The FGB Digest brings you the latest news on the world’s fastest growing direct-to-consumer and challenger brands. In today’s edition: Future Fund applicant Cracker Drinks funding on Seedrs; True Link Financial supporting vulnerable groups; and Traveloka raises to bolster business ravished by Covid.
Future Fund applicant Cracker Drinks funding on Seedrs
Cracker Drinks is fundraising on Seedrs, looking for £250k for its alcohol free craft drinks. The company, which sells in leading supermarkets across the UK, is already in to overfunding on that target.
The Cracker Drinks Co. is part of the UK Future Fund. Announced in April 2020, the Future Fund issues convertible loans to innovative UK companies with good potential, that typically rely on equity investment and are currently affected by Covid-19.
The scheme will help these companies through the current period of economic disruption and the recovery, so they are able to continue their growth trajectory and reach their full economic potential. The Scheme is designed by government and delivered by the British Business Bank. The scheme is initially open for applications until the end of September 2020.
As for Cracker, they will use the funds to expand reach, both in the UK and internationally, and target under-represented areas such as pubs and bars, and food service and export, to drive growth. They also intend to invest in the continuing development of their range of products and in time will add to the team.
True Link Financial supporting vulnerable groups
Kai Stinchcombe, the CEO who co-founded the company with Claire McDonnell (the COO), says the plan will be to invest the money in adding more products to the mix, with life insurance likely to come next, along with more credit-based services. Interestingly, the company had raised a smaller Series B of $21 million from Khosla about 14 months ago.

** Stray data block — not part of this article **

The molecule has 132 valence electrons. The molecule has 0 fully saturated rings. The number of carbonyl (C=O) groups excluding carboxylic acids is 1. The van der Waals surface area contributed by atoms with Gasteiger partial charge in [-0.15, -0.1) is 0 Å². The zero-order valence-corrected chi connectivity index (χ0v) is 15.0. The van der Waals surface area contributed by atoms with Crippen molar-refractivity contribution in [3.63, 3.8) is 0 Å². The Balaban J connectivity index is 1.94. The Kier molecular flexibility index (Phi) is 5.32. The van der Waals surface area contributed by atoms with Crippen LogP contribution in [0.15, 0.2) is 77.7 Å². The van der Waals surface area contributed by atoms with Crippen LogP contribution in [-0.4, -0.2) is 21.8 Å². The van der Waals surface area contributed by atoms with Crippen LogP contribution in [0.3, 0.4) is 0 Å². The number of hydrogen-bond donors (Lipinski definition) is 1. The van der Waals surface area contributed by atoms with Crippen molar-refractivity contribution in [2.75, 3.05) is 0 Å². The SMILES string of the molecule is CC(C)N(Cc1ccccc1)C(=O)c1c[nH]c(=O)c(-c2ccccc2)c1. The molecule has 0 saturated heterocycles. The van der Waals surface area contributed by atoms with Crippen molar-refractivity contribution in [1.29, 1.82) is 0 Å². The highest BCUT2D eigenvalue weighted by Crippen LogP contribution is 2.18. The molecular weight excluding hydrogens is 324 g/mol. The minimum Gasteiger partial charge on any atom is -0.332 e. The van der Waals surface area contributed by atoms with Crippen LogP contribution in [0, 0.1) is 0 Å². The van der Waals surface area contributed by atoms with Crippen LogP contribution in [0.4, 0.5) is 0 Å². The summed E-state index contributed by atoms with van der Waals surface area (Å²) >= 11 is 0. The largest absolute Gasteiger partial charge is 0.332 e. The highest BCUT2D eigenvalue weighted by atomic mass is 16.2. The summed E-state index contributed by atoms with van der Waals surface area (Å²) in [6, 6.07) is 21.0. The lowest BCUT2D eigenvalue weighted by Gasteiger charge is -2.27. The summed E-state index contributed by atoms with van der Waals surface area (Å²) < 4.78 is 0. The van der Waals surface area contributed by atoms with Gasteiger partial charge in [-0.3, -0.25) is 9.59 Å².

The True Link Card for Vulnerable Elders is based around the idea of giving an older person some autonomy with their money but with visibility for another person either to limit where and how that money is spent, or simply to be able to monitor where it is going. It also makes it easier for elderly users to pass on their cards to caregivers to make a purchase on their behalf without needing to track whether that’s been used exactly as requested (as there is a limit).
Traveloka raises to bolster business ravished by Covid
The travel aggregator dubs the capital injection a “strong vote of confidence” in its strategy to adjust to what it couches as a ‘new normal’ for travel by retooling its focus on domestic and short hop excursions and activities.
Prior to this latest raise, Traveloka had pulled in around USD$950m across five funding rounds since being founded back in 2012, according to Crunchbase. Back in 2017 it passed unicorn valuation after bagging USD$350m from Expedia in exchange for a minority stake in the business.
Since the pandemic landed to decimate ‘business as usual’ in the sector, Traveloka has responded by launching a number of initiatives in a bid to reassure and woo back customers — including flights that bundle COVID-19 tests; flexible open-date vouchers for hotels (aka, ‘Buy Now Stay Later’); online experiences; flash sale livestreams; and a big push around cleanliness with standardised hygiene protocols for vacation accommodation that can be booked via its platform.
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